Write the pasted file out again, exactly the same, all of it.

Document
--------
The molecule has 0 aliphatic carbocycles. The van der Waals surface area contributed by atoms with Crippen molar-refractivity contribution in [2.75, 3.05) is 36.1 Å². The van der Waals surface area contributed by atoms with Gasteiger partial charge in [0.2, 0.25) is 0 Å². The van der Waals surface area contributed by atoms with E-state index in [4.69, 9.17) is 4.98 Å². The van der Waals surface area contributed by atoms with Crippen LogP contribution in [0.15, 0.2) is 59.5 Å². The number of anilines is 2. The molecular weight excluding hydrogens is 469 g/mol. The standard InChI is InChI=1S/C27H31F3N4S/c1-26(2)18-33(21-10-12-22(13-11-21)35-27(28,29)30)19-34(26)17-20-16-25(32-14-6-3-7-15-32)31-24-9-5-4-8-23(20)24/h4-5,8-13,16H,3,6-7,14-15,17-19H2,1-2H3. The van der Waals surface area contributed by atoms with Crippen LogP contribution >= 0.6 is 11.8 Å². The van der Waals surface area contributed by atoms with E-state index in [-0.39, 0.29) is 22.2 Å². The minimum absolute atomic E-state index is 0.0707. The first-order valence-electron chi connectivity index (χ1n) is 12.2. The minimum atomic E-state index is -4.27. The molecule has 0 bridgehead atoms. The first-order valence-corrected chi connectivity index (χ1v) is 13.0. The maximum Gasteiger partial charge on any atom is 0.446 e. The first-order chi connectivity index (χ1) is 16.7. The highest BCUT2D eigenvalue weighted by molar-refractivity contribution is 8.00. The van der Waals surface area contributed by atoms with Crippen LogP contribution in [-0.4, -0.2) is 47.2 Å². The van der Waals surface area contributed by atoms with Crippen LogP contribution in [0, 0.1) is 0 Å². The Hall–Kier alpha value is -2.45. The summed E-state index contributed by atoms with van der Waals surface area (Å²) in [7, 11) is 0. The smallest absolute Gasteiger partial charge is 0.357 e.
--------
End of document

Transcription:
The molecule has 0 aliphatic carbocycles. The van der Waals surface area contributed by atoms with Crippen molar-refractivity contribution in [2.75, 3.05) is 36.1 Å². The van der Waals surface area contributed by atoms with Gasteiger partial charge in [0.2, 0.25) is 0 Å². The van der Waals surface area contributed by atoms with E-state index in [4.69, 9.17) is 4.98 Å². The van der Waals surface area contributed by atoms with Crippen LogP contribution in [0.15, 0.2) is 59.5 Å². The number of anilines is 2. The molecular weight excluding hydrogens is 469 g/mol. The standard InChI is InChI=1S/C27H31F3N4S/c1-26(2)18-33(21-10-12-22(13-11-21)35-27(28,29)30)19-34(26)17-20-16-25(32-14-6-3-7-15-32)31-24-9-5-4-8-23(20)24/h4-5,8-13,16H,3,6-7,14-15,17-19H2,1-2H3. The van der Waals surface area contributed by atoms with Crippen LogP contribution >= 0.6 is 11.8 Å². The van der Waals surface area contributed by atoms with E-state index in [-0.39, 0.29) is 22.2 Å². The minimum absolute atomic E-state index is 0.0707. The first-order valence-electron chi connectivity index (χ1n) is 12.2. The minimum atomic E-state index is -4.27. The molecule has 0 bridgehead atoms. The first-order valence-corrected chi connectivity index (χ1v) is 13.0. The maximum Gasteiger partial charge on any atom is 0.446 e. The first-order chi connectivity index (χ1) is 16.7. The highest BCUT2D eigenvalue weighted by molar-refractivity contribution is 8.00. The van der Waals surface area contributed by atoms with Crippen LogP contribution in [-0.4, -0.2) is 47.2 Å². The van der Waals surface area contributed by atoms with Crippen LogP contribution in [0, 0.1) is 0 Å². The Hall–Kier alpha value is -2.45. The summed E-state index contributed by atoms with van der Waals surface area (Å²) in [7, 11) is 0. The smallest absolute Gasteiger partial charge is 0.357 e.